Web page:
Writing Exercise #2: Shadowrun

From Point A to B – Part 1

Hale tapped the newly fitted fingers on her cybernetic right hand and waited for the Johnson to show up. Her decker friend Minder had setup the meet ,writing off her usual cut of the profits since the last job had resulted in Hale losing a hand.

The Starbucks on Broadway was nestled between a steakhouse and a sandwich shop. She was dressed in her best trying to fit in with the crowd but from the way the other patrons and baristas stole glances at her she might as well had SINless tattooed across her forehead. It could have been the fact that her Sunday best was a pair of tailored cargo pants she had picked up at a military surplus shop with a patched red leather jacket that was a size too large or that she was sipping complimentary water in the cup of shame instead of the bottled stuff. Either way her back was against the wall, literally, and her chair was angled to keep the two entrances in sight. There was no such thing as a safe area for a runner.

She fought back a sigh as a woman dressed in pure black with large dark sunglasses and a fake white wig paused in the doorway. Minder had said it was a milk run, something nice and easy to make amends but had failed to mention the client was a moron. The woman finally found her as she ‘covertly’ scanned the crowd and did her best sneaky walk over to the small table. If she used an accent Hale was going to send Minder a three hour block of The Hamster Dance.

“Are you a friend of Minder?” The woman restlessly stood by the open chair but had yet to sit.

“Sit, Miss Johnson,” Hale pushed the chair out with her boot.

“My name is-”

Hale held up a hand, “not my business.”

A look of confusion slowly was replaced with realization and the client smiled.

“Please, sit,” she repeated.

Miss Johnson sat and looked surreptitiously over her left shoulder then her right before speaking not realizing everyone was already looking at them, “I’m new to this.”

“Don’t worry,” Hale winked. “I’m not. What’s the job?”

“In two days I need you to pick up a package from this address,” she pulled a napkin from her pocket and slid it across the table. “Then deliver it to me at the address Minder will provide you.”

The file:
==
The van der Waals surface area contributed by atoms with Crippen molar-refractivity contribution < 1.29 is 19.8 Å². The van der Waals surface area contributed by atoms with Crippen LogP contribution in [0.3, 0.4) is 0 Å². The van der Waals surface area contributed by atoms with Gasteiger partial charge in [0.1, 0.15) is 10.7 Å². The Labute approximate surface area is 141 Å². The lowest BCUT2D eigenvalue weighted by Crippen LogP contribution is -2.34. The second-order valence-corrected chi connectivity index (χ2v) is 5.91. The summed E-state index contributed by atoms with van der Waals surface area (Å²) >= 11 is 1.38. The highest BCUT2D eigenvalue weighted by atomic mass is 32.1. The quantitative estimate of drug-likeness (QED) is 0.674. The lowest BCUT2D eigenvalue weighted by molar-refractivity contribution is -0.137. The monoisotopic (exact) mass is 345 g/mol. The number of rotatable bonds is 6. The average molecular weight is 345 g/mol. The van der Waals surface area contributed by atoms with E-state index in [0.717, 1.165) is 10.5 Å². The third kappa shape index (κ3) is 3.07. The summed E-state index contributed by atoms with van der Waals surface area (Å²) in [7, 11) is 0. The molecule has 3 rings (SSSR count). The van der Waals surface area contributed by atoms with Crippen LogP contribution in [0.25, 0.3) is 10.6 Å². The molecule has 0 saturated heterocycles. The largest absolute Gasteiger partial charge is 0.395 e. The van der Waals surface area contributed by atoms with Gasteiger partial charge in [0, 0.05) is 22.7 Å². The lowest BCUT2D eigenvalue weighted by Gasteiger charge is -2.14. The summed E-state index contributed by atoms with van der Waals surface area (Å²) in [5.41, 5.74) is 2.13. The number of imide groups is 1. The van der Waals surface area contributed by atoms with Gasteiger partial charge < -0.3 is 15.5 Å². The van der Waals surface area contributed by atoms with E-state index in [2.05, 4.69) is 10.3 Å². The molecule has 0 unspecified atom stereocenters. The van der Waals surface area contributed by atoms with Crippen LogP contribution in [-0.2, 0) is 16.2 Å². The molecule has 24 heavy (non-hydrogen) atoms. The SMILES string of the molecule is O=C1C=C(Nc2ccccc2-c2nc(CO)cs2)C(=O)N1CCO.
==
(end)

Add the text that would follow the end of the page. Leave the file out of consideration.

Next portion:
Hale took the napkin without looking at it and put it in the inside pocket of her jacket. She took a moment to take a drink from her free water to give her an excuse for silence. If she bought into the entire act, the bumbling woman tip-toeing into the shadows, this really was a milk run. The soft sound of her hand whirring made her realize that even if there was something deeper to this run she couldn’t pass it up, good cybernetics didn’t come cheap.

“How much?”

“Twenty thousand,” Miss Johnson nodded firmly.

After a moment of silence she held out a cred-stick, “five now, fifteen on delivery.”

“I’ll see you in two days,” Hale took the proffered payment and slid on her own pair of sunglasses before standing up and walking out of the coffee shop.

Her steady strides hid the nerves that were creeping up on her as she walked to the nearby parking lot. She had to sell her car to make the needed payment on her hand but one of her associates had lent her an old motorcycle. It was converted from an internal combustion engine to an early electronic motor but it didn’t go over forty miles an hour and desperately needed new tires along with a full overhaul. The only good thing about it was that it was so bad that no one even thought to steal it. On top of that it came with an old fashion set of saddlebag that looked kind of cool but couldn’t keep out a soft breeze let alone a half awake thief.

She unlatched the saddlebag to find her helmet and safety gear waiting for her. In this neighborhood no one would even look at them, even someone interested in easy loot wouldn’t bother with so many other targets around. If someone had taken a look at the elbow and knee pads they would have found them to be mundane safety gear without any frills or enhancements. They were cheap, effective, and easily replaceable, the same as the red helmet. The only extras it had were a custom fit chin strap and a yellow tinted visor. Being so cheap no one wanted it was something of a practiced anti-theft device she had worked out over the years.

Hale had a staging area on the corner of Second Street and Avenue C in Snohomish in what used to be a strip of stores about eight miles away. After the Awakening it had become something of a squatter’s paradise. The stores had been cleared out in the riots and now the space had been repurposed as a honeycomb of office space ranging from dentistry and Indian food to currier services such as the one Hale worked at.

She latched the chinstrap and closed the faceplate. While her look and supplies was carefully constructed to avoid loss through disinterest there were three things that were worth more than the bike and outfit combined. The first was the old-fashioned snub-nosed thirty-eight revolver in the shoulder holster under her jacket, the second was the custom made set of three thin blades strapped to her left thigh accessible from the faux-pocket, and the third was the personal computer complete with camera and LAN access in her sunglasses. In this world of walking WiFi networks and matrix cowboys breaking mega-corporation security precautions sometimes the best way to secure your information was to just to go old school.